This is a partial transcript of The Big Story With John Gibson, June 18, 2003, that has been edited for clarity. Click here to order the complete transcript.
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JOHN GIBSON, HOST: O' Canada. Canada is ready to become only the third country ever to allow same-sex marriages. Prime Minister Jean Chretien (search) has filed a bill to permit homosexual couples to wed.
Our Heather Nauert is here with the details of what they're doing in the frozen north.
HEATHER NAUERT, FNC CORRESPONDENT: It has been a hot topic of conversation in the north, but until now the issue has only primarily been debated in the courts in Canada. The Canadian prime minister, though, is paving the way for Parliament to vote on it and it stands a good chance of passing. Earlier today, I asked Canadian MP Dick Toews (search) what's going on there.
DICK TOEWS, MP JUSTICE CRITIC: It's very puzzling given that the parliament in 1999 voted to affirm the traditional definition of marriage as being one man, one woman, to the exclusion of all others.
It seems to be not only [Chretien] pushing it, but there's a communications exercise going on that I think is frankly very misleading. He indicates that we'll be sending legislation to the Supreme Court on a reference, but that is simply to ask the court how to implement same-sex marriages. It has nothing to do with whether or not same-sex marriages are, in fact, the law. They are the law.
NAUERT: But why has this really come to such a head right now? Are gays treated poorly in Canada?
TOEWS: I don't think so. In fact, in all other respects under the law, they are equal. They essentially enjoy all the same civil liberties and benefits that any other Canadian does. The only difference is in respect to the institution of marriage. In this country, as in other countries, we have seen marriage as a heterosexual institution as opposed to a homosexual institution. But there seems to be a push on this will somehow legitimize those relationships.
NAUERT: How do the majority of Canadians seem to be feeling about this issue?
TOEWS: It seems that the longrt it's debated, the more against same-sex marriages the polling indicates. It is very similar to the state of Hawaii where there was initial polling done when that was brought forward. When it came to the eventual referendum, of course, that was defeated.
NAUERT: But some opinion polls there in Canada now suggest actually that a majority of Canadians actually support this.
TOEWS: Well, the most recent poll that I saw showed a slight majority, but that is quite down from prior polls back in 1999, where a greater number of people supported same-sex marriages. As I indicate, the longer this is debated and the concerns brought out, the support actually goes down.
NAUERT: Now Chretien's party has a majority in your legislature there. Isn't this just likely to pass?
TOEWS: Not only is it likely to pass, but the vote itself is meaningless. He calls it a free vote. It's a lot like being in the former Soviet Union where you can vote for anyone on the ballot, unfortunately, they're all communist.
In the same way, the substantive issue has already been decided. Chretien has decided not to appeal the decision so it means that same-sex marriages are, in fact, legal in Canada. The vote simply determines whether the legislature agrees with how it is to be implemented. It is really a meaningless vote.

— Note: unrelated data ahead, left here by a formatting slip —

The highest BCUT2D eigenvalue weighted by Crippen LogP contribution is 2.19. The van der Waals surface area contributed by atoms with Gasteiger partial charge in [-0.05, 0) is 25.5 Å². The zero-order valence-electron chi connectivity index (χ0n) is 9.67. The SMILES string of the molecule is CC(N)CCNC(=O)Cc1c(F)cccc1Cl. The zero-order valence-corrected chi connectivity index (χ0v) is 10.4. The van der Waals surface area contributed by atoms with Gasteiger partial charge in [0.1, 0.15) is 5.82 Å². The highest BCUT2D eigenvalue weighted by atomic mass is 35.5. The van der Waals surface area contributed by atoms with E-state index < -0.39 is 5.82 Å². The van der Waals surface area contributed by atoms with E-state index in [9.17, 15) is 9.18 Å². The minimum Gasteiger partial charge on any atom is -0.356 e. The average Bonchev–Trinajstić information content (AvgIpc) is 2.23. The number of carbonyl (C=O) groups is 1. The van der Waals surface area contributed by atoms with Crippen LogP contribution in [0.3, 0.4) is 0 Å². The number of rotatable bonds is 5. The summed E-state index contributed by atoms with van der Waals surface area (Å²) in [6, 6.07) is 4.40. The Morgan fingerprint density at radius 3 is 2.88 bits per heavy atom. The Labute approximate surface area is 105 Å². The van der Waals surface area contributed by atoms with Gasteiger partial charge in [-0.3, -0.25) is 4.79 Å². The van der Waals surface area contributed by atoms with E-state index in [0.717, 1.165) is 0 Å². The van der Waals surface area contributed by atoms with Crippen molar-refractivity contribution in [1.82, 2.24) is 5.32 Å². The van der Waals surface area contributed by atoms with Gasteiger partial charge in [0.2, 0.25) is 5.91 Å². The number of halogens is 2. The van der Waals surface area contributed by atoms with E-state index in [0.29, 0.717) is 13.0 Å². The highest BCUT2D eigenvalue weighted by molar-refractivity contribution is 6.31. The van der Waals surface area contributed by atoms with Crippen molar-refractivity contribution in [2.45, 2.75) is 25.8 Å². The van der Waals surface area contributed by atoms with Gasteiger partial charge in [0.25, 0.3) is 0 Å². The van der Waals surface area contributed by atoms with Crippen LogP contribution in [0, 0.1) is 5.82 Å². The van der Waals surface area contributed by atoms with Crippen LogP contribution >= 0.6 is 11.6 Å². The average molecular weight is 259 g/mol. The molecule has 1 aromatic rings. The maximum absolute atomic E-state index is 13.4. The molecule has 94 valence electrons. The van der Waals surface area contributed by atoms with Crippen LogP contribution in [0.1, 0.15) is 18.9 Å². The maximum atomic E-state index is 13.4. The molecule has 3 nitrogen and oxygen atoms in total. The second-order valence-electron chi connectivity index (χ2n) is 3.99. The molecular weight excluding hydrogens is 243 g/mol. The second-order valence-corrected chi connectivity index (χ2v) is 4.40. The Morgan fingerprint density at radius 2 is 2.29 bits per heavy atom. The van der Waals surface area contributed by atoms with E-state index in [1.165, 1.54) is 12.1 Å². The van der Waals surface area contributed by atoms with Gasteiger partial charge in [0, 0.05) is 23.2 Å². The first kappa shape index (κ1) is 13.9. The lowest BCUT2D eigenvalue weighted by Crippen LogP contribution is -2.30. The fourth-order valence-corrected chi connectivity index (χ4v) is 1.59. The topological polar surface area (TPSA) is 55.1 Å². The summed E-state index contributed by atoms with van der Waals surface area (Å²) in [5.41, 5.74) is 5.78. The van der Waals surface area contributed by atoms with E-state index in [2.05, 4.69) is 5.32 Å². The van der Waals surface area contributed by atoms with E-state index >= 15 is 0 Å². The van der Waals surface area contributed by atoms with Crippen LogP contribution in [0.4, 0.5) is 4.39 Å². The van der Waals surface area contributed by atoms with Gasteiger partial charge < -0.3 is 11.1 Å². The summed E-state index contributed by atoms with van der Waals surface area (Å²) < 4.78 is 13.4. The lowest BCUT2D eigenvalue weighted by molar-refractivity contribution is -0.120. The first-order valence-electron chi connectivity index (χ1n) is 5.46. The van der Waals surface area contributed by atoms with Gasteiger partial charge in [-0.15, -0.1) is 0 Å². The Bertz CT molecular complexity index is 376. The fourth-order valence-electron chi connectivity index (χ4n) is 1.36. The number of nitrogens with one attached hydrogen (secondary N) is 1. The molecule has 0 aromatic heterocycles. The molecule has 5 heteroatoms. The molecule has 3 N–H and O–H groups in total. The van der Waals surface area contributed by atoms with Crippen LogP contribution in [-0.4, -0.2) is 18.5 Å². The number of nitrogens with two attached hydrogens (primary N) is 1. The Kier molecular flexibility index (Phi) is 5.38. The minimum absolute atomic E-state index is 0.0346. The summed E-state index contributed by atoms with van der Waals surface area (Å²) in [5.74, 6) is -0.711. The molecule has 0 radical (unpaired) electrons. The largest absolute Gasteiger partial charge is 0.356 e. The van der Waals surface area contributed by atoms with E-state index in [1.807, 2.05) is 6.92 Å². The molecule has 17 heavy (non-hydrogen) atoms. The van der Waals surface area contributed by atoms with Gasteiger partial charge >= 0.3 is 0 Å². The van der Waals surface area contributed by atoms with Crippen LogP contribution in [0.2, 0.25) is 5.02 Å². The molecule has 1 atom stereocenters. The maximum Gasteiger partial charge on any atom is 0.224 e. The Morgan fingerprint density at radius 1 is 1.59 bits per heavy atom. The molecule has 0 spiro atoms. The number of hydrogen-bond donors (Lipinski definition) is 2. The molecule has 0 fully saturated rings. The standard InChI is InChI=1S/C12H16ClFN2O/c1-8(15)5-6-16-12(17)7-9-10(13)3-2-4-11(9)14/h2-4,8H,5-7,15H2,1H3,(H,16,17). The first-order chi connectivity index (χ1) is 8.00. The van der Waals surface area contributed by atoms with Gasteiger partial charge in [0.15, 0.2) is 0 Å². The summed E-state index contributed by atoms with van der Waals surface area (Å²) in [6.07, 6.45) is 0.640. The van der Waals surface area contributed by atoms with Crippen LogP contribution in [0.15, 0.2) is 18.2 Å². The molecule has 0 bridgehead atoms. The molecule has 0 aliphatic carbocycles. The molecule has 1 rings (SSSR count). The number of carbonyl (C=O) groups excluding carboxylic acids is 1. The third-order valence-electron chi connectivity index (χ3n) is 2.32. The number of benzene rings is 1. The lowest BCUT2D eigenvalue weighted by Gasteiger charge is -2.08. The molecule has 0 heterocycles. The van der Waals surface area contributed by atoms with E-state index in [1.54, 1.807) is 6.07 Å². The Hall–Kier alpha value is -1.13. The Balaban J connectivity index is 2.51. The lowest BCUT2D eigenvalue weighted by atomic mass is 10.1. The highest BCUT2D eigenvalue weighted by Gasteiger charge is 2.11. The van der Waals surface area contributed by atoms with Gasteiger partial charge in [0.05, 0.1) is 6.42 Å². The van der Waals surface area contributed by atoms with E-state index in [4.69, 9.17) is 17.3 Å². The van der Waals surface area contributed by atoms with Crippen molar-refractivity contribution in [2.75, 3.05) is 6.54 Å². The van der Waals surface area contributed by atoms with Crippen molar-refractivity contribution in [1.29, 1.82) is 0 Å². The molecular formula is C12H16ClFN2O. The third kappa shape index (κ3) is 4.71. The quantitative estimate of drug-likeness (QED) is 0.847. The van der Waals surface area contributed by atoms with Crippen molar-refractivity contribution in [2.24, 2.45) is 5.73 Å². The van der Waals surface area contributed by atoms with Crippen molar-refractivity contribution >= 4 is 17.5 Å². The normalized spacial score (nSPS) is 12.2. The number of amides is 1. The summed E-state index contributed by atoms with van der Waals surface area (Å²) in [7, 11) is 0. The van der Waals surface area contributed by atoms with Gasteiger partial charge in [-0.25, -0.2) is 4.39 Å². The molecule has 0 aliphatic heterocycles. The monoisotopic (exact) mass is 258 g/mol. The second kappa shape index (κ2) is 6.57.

NAUERT: What does that really mean then? Assuming this passes, what is that going to mean for the average Canadian?
TOEWS: In terms of the same-sex marriage?
TOEWS: Well, I think to those who have a fundamental religious faith and that marriage is a part of that, for them, marriage is a sacrament and to do this is a sacrilege to many of these individuals.
Others who don't approach it from a religious basis say that to change the fundamental cornerstone of society in this fashion will bring consequences that will not be apparent in this generation, perhaps not even in the next couple of generations. But it will alter society.
NAUERT: Now if gay marriages are legal in Canada, but illegal in the United States, are you concerned that Canada is going to basically become a Las Vegas for gays? From America?
TOEWS: Well, I don't have that concern. I think the fundamental issue is should there be same-sex marriages in Canada at all? Whether or not it then attracts people to come and get married here in Canada, well, that's certainly their right if they're entitled otherwise to come to Canada and qualify under all of the residency rules for marriage. That's certainly their right if that's the law.
NAUERT: OK, great, thank you. Good for tourism nonetheless, right?
TOEWS: That's right. We always like to see the American dollars come up here.
NAUERT: And here in the U.S. already, some gay rights advocates in the U.S. are saying that Canada will be the perfect example for America to follow, and that if it passes there in Canada it will make it even harder to continue to oppose gay marriage here in the United states — John.
GIBSON: It sounds to me like Canada is becoming more and more France every day.
NAUERT: You love that, don't you?
GIBSON: Yes, I do. Heather Nauert, thanks very much.
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